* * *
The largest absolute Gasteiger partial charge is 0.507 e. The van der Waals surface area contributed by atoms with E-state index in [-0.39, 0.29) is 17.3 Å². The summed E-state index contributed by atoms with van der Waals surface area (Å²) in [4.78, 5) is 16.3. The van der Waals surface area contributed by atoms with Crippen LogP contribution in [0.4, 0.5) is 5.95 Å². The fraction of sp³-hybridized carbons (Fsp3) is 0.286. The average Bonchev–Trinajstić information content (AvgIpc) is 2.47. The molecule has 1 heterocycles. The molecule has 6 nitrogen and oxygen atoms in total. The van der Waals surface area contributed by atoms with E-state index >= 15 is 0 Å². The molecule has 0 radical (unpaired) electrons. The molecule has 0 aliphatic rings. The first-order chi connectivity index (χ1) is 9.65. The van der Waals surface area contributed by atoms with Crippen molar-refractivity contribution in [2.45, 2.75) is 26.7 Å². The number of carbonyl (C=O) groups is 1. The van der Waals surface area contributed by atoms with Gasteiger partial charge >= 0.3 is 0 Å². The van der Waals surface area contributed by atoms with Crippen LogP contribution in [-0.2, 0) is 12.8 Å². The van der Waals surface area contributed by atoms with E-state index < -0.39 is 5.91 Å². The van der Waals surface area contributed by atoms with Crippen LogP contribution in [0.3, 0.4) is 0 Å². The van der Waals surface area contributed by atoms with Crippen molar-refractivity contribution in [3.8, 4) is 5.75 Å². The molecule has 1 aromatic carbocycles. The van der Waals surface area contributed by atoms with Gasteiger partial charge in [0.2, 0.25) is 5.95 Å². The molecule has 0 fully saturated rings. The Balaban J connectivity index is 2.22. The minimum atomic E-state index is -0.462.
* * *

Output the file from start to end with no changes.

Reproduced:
The largest absolute Gasteiger partial charge is 0.507 e. The van der Waals surface area contributed by atoms with E-state index in [-0.39, 0.29) is 17.3 Å². The summed E-state index contributed by atoms with van der Waals surface area (Å²) in [4.78, 5) is 16.3. The van der Waals surface area contributed by atoms with Crippen LogP contribution in [0.4, 0.5) is 5.95 Å². The fraction of sp³-hybridized carbons (Fsp3) is 0.286. The average Bonchev–Trinajstić information content (AvgIpc) is 2.47. The molecule has 1 heterocycles. The molecule has 6 nitrogen and oxygen atoms in total. The van der Waals surface area contributed by atoms with E-state index >= 15 is 0 Å². The molecule has 0 radical (unpaired) electrons. The molecule has 0 aliphatic rings. The first-order chi connectivity index (χ1) is 9.65. The van der Waals surface area contributed by atoms with Crippen molar-refractivity contribution in [2.45, 2.75) is 26.7 Å². The number of carbonyl (C=O) groups is 1. The van der Waals surface area contributed by atoms with Gasteiger partial charge >= 0.3 is 0 Å². The van der Waals surface area contributed by atoms with Crippen LogP contribution in [-0.2, 0) is 12.8 Å². The van der Waals surface area contributed by atoms with E-state index < -0.39 is 5.91 Å². The van der Waals surface area contributed by atoms with Crippen LogP contribution in [0.3, 0.4) is 0 Å². The van der Waals surface area contributed by atoms with Crippen molar-refractivity contribution in [3.8, 4) is 5.75 Å². The molecule has 1 aromatic carbocycles. The van der Waals surface area contributed by atoms with Gasteiger partial charge in [0.2, 0.25) is 5.95 Å². The molecule has 0 fully saturated rings. The Balaban J connectivity index is 2.22. The minimum atomic E-state index is -0.462.